Athletic development specialists dedicated to the art and science of excellence in movement

An Athlete's Guide to Ghetto Massage Tools

Consult an urban dictionary and you’ll note the unofficial definition of "Ghetto Massage" refers to “tough-guy” methods to extract money from an unwilling victim (i.e., He was reluctant to give me his rolex at first, but a little ghetto massage soon convinced him).  Think the bully who takes your lunch money.  Probably not the most politically correct term for a blog, but we’ll just roll with it since it gets the point across…

Having the unlimited services a skilled manual therapist is a benefit limited mostly to professional athletes.  However, even in the pro sports world, the athletes still must make appointments to see the therapist or wait in line with others on the team.  Enter the world of “ghetto” massage implements, which are a necessity if you utilize self-massage techniques for  movement preparation and recovery. 

To some, this blog might seem like an elementary review.  Originally I hadn’t even considered the value of writing such a blog, but with new athletes entering the stable at the beginning of the new year, perhaps it is time for a review of what tools are available and how best to utilize them. 



  • Good for deeper areas likes the psoas, quads, and hamstrings.  Just as a therapist will use a finger or an elbow for different body parts, the softball has different applications than lacrosse balls and golf balls.  I know one clinician who uses something he calls the “softball test” for his patients.  He assigns them to get a softball from a sporting goods store for home use in between sessions.  If they won’t make the effort to pay the $2.00 at Play-it-Again Sports for something cheap like a softball, it’s unlikely they will do all the little things needed to take care of themselves outside the clinic.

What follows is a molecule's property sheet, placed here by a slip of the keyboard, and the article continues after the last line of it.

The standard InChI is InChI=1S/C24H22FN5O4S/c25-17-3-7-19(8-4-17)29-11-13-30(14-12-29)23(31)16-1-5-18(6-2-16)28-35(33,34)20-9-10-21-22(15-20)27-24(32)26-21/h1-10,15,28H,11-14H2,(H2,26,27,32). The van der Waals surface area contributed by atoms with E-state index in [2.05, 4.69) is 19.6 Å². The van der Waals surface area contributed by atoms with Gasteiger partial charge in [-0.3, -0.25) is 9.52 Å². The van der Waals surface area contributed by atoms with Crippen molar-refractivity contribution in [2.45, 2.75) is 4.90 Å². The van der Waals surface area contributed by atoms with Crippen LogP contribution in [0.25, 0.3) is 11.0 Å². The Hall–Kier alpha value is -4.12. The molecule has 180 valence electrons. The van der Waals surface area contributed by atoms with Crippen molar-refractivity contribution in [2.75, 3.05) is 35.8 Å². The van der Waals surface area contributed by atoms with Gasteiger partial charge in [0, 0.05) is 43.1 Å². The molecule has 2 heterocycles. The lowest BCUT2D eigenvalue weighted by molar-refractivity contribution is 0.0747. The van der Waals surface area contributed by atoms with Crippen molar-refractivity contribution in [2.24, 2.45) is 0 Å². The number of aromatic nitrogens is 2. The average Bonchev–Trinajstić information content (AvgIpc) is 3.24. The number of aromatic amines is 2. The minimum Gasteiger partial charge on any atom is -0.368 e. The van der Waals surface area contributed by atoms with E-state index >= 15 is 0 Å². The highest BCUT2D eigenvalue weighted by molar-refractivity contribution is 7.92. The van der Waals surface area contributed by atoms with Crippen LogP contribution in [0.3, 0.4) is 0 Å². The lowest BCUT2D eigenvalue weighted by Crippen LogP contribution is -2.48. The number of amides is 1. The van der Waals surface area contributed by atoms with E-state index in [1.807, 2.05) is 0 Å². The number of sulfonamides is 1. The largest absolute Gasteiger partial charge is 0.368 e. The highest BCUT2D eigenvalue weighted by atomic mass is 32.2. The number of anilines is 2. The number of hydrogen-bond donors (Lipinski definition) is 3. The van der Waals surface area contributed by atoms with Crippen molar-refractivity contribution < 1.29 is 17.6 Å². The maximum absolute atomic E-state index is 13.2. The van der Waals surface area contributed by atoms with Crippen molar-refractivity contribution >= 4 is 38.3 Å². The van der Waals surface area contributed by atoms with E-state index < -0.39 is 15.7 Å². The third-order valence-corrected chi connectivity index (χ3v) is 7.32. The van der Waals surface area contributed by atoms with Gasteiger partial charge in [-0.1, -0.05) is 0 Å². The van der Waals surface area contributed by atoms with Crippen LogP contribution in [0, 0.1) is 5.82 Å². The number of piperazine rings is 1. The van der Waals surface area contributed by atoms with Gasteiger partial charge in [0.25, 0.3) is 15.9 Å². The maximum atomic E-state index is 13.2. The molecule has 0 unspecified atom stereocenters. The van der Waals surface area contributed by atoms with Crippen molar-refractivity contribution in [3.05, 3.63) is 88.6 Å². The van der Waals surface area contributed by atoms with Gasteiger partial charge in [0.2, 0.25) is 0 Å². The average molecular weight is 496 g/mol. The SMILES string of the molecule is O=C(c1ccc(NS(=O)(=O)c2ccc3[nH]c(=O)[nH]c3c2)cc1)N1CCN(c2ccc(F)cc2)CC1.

*Tennis ball

  • Smaller and more focused than the softball but (ironically) not as firm as the softball.  Tennis balls are effective for virtually every common soft tissue restriction.  Use duct tape or gorilla tape to create tennis ball peanut, which is mostly used for thoracic spine mobility.

*Golf ball

  • Perhaps the firmest of this bunch.  Difficult to reach fleshier areas, but can be useful for less fleshy areas like the plantar fascia.  However, don’t fall into the trap of automatically assuming “harder is better” when using the golf ball on the bottom of the feet.   Remember that the plantar fascia contains multiple layers and the troublesome layer may be the most superficial.  Go too hard and you end up addressing the deeper tissues that might not be causing any problems.

*Lacrosse ball

  • Similar size to a tennis ball, but has the ability to go firmer.  If you live in the mid-Atlantic, you probably see lacrosse balls bouncing down the street every day, but when I first looked for a softball in Arizona I actually had to make a few trips to finally locate one.   The lacrosse ball is a good medium between the tennis ball and baseball.   


  • One step up in firmness from the lacrosse ball.  Having a baseball, lacrosse ball, and tennis ball gives you three options of similar circumference, each with different firmness. 

*PVC Pipe

  • Aka, The ghetto foam roller.  Nothing says ghetto massage like shopping for massage tools at Lowe’s or home depot.  As the moniker would imply, the PVC pipe can substitute many of the same functions as the roller, such as thoracic spine, TFL/IT Band, quads, and calves.  Since PVC pipes weren’t designed for massage comfort, these may be too firm if you are extra tender in those areas.

*Rolling pin

  • Aka, The ghetto Stick (see below for description of The Stick).  The rolling pin can perform many similar functions to The Stick, such as massaging the calves and thighs.  Biggest deficiency with the rolling pin is that it is too wide for targeted work, though many swear by it for IT band relief.